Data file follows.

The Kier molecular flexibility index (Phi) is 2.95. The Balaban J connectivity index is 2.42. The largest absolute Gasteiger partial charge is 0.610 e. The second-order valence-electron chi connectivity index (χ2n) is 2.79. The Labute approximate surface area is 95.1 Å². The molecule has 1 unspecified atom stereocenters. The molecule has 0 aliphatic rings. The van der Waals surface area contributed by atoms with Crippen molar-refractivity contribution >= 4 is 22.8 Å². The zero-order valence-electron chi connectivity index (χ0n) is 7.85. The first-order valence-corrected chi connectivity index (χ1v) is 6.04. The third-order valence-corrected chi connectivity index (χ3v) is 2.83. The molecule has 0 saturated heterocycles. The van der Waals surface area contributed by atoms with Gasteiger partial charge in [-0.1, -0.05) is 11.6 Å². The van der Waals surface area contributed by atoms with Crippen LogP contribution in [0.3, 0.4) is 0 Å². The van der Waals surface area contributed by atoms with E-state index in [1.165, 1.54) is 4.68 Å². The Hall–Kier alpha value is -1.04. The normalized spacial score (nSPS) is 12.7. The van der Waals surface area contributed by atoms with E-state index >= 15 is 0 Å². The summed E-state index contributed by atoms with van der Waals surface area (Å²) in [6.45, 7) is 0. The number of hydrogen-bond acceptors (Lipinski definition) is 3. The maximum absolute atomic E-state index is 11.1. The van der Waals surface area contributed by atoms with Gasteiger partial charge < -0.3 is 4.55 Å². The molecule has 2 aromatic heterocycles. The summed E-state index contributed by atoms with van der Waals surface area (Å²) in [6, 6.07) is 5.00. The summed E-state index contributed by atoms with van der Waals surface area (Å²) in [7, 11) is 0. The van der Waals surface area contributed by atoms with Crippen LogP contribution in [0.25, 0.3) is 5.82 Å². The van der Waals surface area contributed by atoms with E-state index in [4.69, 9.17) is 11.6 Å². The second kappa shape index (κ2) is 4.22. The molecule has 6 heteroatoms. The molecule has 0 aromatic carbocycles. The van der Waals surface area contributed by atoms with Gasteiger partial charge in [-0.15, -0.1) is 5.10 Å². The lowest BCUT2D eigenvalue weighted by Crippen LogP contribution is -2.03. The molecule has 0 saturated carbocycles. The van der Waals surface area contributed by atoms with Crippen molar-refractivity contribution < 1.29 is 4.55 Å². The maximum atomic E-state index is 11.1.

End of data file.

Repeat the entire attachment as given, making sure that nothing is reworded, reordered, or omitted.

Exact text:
The Kier molecular flexibility index (Phi) is 2.95. The Balaban J connectivity index is 2.42. The largest absolute Gasteiger partial charge is 0.610 e. The second-order valence-electron chi connectivity index (χ2n) is 2.79. The Labute approximate surface area is 95.1 Å². The molecule has 1 unspecified atom stereocenters. The molecule has 0 aliphatic rings. The van der Waals surface area contributed by atoms with Crippen molar-refractivity contribution >= 4 is 22.8 Å². The zero-order valence-electron chi connectivity index (χ0n) is 7.85. The first-order valence-corrected chi connectivity index (χ1v) is 6.04. The third-order valence-corrected chi connectivity index (χ3v) is 2.83. The molecule has 0 saturated heterocycles. The van der Waals surface area contributed by atoms with Gasteiger partial charge in [-0.1, -0.05) is 11.6 Å². The van der Waals surface area contributed by atoms with Crippen LogP contribution in [0.3, 0.4) is 0 Å². The van der Waals surface area contributed by atoms with E-state index in [1.165, 1.54) is 4.68 Å². The Hall–Kier alpha value is -1.04. The normalized spacial score (nSPS) is 12.7. The van der Waals surface area contributed by atoms with E-state index >= 15 is 0 Å². The summed E-state index contributed by atoms with van der Waals surface area (Å²) in [6.45, 7) is 0. The number of hydrogen-bond acceptors (Lipinski definition) is 3. The maximum absolute atomic E-state index is 11.1. The van der Waals surface area contributed by atoms with Gasteiger partial charge < -0.3 is 4.55 Å². The molecule has 2 aromatic heterocycles. The summed E-state index contributed by atoms with van der Waals surface area (Å²) in [6, 6.07) is 5.00. The summed E-state index contributed by atoms with van der Waals surface area (Å²) in [7, 11) is 0. The van der Waals surface area contributed by atoms with Crippen LogP contribution in [0.25, 0.3) is 5.82 Å². The van der Waals surface area contributed by atoms with E-state index in [4.69, 9.17) is 11.6 Å². The second kappa shape index (κ2) is 4.22. The molecule has 6 heteroatoms. The molecule has 0 aromatic carbocycles. The van der Waals surface area contributed by atoms with Gasteiger partial charge in [-0.15, -0.1) is 5.10 Å². The lowest BCUT2D eigenvalue weighted by Crippen LogP contribution is -2.03. The molecule has 0 saturated carbocycles. The van der Waals surface area contributed by atoms with Crippen molar-refractivity contribution < 1.29 is 4.55 Å². The maximum atomic E-state index is 11.1.